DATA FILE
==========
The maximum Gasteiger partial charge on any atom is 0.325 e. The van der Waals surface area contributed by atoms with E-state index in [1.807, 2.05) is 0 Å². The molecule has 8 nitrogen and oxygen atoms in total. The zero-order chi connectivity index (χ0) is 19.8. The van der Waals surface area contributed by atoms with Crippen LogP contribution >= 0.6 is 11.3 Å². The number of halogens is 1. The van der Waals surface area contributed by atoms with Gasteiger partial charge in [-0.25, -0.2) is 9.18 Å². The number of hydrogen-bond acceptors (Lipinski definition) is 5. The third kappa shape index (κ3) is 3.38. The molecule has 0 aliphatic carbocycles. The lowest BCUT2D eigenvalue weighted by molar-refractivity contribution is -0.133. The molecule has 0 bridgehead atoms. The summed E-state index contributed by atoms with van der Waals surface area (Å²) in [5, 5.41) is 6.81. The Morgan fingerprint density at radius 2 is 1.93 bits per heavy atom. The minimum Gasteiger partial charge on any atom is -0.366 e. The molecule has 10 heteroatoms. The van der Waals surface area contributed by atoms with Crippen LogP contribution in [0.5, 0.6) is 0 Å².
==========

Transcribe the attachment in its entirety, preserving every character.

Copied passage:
The maximum Gasteiger partial charge on any atom is 0.325 e. The van der Waals surface area contributed by atoms with E-state index in [1.807, 2.05) is 0 Å². The molecule has 8 nitrogen and oxygen atoms in total. The zero-order chi connectivity index (χ0) is 19.8. The van der Waals surface area contributed by atoms with Crippen LogP contribution >= 0.6 is 11.3 Å². The number of halogens is 1. The van der Waals surface area contributed by atoms with Gasteiger partial charge in [-0.25, -0.2) is 9.18 Å². The number of hydrogen-bond acceptors (Lipinski definition) is 5. The third kappa shape index (κ3) is 3.38. The molecule has 0 aliphatic carbocycles. The lowest BCUT2D eigenvalue weighted by molar-refractivity contribution is -0.133. The molecule has 0 bridgehead atoms. The summed E-state index contributed by atoms with van der Waals surface area (Å²) in [5, 5.41) is 6.81. The Morgan fingerprint density at radius 2 is 1.93 bits per heavy atom. The minimum Gasteiger partial charge on any atom is -0.366 e. The molecule has 10 heteroatoms. The van der Waals surface area contributed by atoms with Crippen LogP contribution in [0.5, 0.6) is 0 Å².